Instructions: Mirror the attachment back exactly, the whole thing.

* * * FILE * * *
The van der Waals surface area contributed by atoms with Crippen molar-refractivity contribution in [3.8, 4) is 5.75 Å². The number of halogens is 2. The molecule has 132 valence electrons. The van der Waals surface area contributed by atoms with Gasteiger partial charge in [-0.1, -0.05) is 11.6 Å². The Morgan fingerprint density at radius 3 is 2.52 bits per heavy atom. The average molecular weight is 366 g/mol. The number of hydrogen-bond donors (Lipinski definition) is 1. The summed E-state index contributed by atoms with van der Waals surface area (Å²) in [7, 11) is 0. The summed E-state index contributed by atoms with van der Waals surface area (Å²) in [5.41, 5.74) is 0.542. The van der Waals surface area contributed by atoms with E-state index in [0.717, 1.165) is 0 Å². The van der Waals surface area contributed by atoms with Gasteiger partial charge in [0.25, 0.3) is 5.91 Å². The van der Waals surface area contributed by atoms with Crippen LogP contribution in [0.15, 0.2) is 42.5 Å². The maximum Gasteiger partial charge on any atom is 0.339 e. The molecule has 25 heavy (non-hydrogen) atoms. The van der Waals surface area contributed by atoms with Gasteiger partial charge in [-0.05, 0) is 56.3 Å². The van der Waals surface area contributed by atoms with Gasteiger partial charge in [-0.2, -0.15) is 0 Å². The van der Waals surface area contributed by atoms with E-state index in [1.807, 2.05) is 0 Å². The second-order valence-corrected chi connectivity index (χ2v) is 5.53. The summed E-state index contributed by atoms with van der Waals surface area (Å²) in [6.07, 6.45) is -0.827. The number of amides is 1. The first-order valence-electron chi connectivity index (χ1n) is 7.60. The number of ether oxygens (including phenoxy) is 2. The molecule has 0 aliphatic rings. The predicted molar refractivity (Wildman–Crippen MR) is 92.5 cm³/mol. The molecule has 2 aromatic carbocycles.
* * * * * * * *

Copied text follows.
The van der Waals surface area contributed by atoms with Crippen molar-refractivity contribution in [3.8, 4) is 5.75 Å². The number of halogens is 2. The molecule has 132 valence electrons. The van der Waals surface area contributed by atoms with Gasteiger partial charge in [-0.1, -0.05) is 11.6 Å². The Morgan fingerprint density at radius 3 is 2.52 bits per heavy atom. The average molecular weight is 366 g/mol. The number of hydrogen-bond donors (Lipinski definition) is 1. The summed E-state index contributed by atoms with van der Waals surface area (Å²) in [7, 11) is 0. The summed E-state index contributed by atoms with van der Waals surface area (Å²) in [5.41, 5.74) is 0.542. The van der Waals surface area contributed by atoms with E-state index in [0.717, 1.165) is 0 Å². The van der Waals surface area contributed by atoms with Gasteiger partial charge in [0.25, 0.3) is 5.91 Å². The van der Waals surface area contributed by atoms with Crippen LogP contribution in [0.15, 0.2) is 42.5 Å². The maximum Gasteiger partial charge on any atom is 0.339 e. The molecule has 25 heavy (non-hydrogen) atoms. The van der Waals surface area contributed by atoms with Gasteiger partial charge in [-0.05, 0) is 56.3 Å². The van der Waals surface area contributed by atoms with Gasteiger partial charge in [-0.2, -0.15) is 0 Å². The van der Waals surface area contributed by atoms with E-state index in [1.807, 2.05) is 0 Å². The second-order valence-corrected chi connectivity index (χ2v) is 5.53. The summed E-state index contributed by atoms with van der Waals surface area (Å²) in [6.07, 6.45) is -0.827. The number of amides is 1. The first-order valence-electron chi connectivity index (χ1n) is 7.60. The number of ether oxygens (including phenoxy) is 2. The molecule has 0 aliphatic rings. The predicted molar refractivity (Wildman–Crippen MR) is 92.5 cm³/mol. The molecule has 2 aromatic carbocycles.